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October 29, 2013

Metacognition (or why thinking about thinking can make you a mobile master)

We’ve already talked about mindfulness and while metacognition is related, it’s not quite the same thing. While mindfulness is a state of being or a kind of awareness, metacognition is a set of tools for making changes to your thinking.

It means having mastery over your own mind – knowing how you work, planning things out, choosing the best way to do things and evaluating your performance along the way.

It’s an important part of Mobile Mastery, because technology is increasingly becoming an extension of our brains, and a vital part of our approach to work. With this in mind, it makes total sense to include your technical toolkit along with your mental one when thinking about the best way to plan and execute a task.

Metacognition and your use of technology

Metacognition has two main areas:

1. Metacognitive knowledge/awareness – understanding how you think, work and learn and being able to choose the right strategies and processes.

2. Metacognitive regulation – your ability to regulate your cognitive processes through planning, monitoring, evaluating and maintaining your attention.

When it comes to point one, this translates as understanding how technology can support your work, and choosing the right device or software for the task at hand as a result.

For point two, it’s about understanding how technology can help support those metacognitive processes.

Four metacognition tips

The tips below for developing your metacognitive skills come from Elaine Blakey and Sheila Spence of the Educational Resource Information Centre – we’ve added to them with ideas about incorporating technology.

1. Identify ‘what you know’ and ‘what you don’t know’

At the beginning of any research activity make conscious decisions about knowledge. As you research the topic, verify, clarify and expand, or replace each initial statement with more accurate information.

The tech take: choosing the right method of keeping notes can be a big help in this research process. An app like Evernote or OneNote lets you sync notes across devices, plus it can give you a neat way of tracking the development of an idea.

2. Talk (and write) about thinking

During planning and problem-solving situations, think aloud. Another means of developing metacognition is through the use of a journal or learning log, in which to reflect upon thinking, make note of awareness of ambiguities and inconsistencies, and comment on how you have dealt with difficulties. Labelling thinking processes is important for recognition of thinking skills.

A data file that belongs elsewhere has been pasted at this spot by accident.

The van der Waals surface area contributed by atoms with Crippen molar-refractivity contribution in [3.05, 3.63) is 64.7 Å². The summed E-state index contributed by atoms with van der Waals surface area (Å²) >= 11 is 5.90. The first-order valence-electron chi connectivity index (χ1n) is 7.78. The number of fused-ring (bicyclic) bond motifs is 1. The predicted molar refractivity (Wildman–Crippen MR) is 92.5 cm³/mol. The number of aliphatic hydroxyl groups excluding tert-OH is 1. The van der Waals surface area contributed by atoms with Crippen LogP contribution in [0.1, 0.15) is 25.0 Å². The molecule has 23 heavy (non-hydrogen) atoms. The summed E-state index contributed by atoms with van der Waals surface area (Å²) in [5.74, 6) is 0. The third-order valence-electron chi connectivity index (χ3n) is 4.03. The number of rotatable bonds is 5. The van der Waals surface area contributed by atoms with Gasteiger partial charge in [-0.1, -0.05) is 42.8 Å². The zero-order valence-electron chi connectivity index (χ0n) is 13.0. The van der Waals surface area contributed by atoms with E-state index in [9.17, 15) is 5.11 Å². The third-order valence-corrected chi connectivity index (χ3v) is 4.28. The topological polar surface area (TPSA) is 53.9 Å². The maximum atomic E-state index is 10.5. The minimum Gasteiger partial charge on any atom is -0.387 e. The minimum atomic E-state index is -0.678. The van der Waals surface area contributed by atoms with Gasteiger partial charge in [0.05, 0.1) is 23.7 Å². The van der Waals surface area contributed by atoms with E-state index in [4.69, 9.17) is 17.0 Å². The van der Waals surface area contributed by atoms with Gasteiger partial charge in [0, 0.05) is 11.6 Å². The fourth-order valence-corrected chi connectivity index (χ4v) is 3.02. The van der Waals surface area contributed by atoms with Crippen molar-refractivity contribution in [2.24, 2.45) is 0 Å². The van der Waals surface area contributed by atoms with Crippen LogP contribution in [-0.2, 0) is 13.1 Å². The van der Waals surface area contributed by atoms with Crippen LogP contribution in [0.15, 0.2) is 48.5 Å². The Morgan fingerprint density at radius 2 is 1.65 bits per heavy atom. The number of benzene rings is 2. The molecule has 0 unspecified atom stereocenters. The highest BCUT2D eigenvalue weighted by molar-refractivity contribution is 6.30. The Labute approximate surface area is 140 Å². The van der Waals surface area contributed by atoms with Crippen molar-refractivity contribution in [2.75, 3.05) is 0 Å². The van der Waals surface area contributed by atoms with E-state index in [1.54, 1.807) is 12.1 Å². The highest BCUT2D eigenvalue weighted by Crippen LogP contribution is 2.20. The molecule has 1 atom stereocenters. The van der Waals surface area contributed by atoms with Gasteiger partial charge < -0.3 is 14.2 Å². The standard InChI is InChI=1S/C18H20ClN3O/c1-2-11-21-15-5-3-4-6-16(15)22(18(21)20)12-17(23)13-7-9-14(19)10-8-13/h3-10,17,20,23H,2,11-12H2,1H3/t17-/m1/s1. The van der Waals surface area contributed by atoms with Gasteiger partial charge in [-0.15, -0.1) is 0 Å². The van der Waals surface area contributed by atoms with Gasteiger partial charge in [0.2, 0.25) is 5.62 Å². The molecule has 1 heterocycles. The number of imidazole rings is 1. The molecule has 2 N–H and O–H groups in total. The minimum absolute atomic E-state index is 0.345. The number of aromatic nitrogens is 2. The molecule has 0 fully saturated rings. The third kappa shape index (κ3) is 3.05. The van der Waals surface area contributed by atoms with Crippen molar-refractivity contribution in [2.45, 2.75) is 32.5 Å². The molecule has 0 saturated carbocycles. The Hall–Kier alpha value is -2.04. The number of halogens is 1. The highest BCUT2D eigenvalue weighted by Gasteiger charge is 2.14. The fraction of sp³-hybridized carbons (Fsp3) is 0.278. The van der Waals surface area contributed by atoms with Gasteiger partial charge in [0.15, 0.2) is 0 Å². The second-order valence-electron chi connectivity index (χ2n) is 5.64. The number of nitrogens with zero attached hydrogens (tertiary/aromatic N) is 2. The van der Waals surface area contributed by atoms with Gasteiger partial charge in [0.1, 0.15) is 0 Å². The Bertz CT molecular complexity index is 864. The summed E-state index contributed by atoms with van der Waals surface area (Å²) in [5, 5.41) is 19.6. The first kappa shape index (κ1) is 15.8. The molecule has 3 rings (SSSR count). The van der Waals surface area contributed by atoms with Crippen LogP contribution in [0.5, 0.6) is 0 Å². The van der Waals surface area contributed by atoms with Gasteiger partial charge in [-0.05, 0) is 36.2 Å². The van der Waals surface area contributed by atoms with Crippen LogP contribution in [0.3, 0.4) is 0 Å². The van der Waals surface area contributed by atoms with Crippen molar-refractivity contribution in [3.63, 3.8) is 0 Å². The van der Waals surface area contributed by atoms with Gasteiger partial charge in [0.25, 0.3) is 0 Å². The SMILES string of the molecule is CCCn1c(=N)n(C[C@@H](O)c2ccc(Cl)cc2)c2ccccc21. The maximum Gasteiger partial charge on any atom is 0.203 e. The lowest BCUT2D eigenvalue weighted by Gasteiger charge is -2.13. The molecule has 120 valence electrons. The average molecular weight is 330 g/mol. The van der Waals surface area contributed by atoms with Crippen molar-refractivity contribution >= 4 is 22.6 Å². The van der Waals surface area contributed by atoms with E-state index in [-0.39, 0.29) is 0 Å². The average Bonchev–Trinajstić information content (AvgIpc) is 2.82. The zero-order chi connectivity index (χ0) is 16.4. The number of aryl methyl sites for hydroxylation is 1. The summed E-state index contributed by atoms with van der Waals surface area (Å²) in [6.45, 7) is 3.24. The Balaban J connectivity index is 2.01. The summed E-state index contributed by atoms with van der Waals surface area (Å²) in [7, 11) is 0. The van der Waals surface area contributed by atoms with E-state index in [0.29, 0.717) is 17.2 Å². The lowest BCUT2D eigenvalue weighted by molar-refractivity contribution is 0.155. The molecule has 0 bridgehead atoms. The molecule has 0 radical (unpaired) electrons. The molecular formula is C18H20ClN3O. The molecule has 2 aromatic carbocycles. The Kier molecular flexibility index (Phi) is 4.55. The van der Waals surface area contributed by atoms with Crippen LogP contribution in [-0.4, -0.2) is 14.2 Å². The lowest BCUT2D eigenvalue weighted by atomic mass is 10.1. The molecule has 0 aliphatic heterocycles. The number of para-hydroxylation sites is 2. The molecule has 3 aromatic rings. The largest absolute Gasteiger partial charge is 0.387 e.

The tech take: again you can use the note-taking apps we’ve mentioned above for this. OneNote even has a speech-to-text function, which will make the process much smoother. If you’re more a picture person than a word one, drawing process diagrams might help. You can either use an app like Sketch Pad to draw one on your phone, or use to save and enhance something you’ve drawn on a whiteboard or paper. (See our piece on visual note-taking for more ideas <link to post>.)

3. Plan and self-regulate

Make plans for learning activities including estimating time requirements, organising materials, and scheduling procedures necessary to complete an activity, and then record the process.

The tech take: one of the many task apps available can help you breakdown a complex task into a manageable workflow of smaller jobs and goals. Avirall is a paid app with some great features that can help you keep track of how long overall projects and individual tasks are taking. You can add images too, to add a visual layer to the timekeeping.

4. Debrief the thinking process

A three-step method is useful. First, review the activity, gathering data on thinking processes and feelings. Then, classify related ideas, identifying thinking strategies used. Finally, evaluate success, discarding inappropriate strategies, identifying those valuable for future use, and seeking promising alternative approaches.

The tech take – having recorded all this digitally, gathering up your learnings and progress for a debrief should be far easier. Once you’ve reached your conclusions, you could use an app like Visual Steps to turn that ideal process or workflow into a step-by-step template to follow next time, or to share with others.

Will you try any of these ideas and apps? Have you got any tips of your own? Share them with us in the comments.

This article is part of Nokia’s Smarter Everyday programme, which aims to inspire you with the latest ideas on productivity, collaboration and technology adoption. To download our latest ebook Mobile Mastery visit

Image credit: jDevaun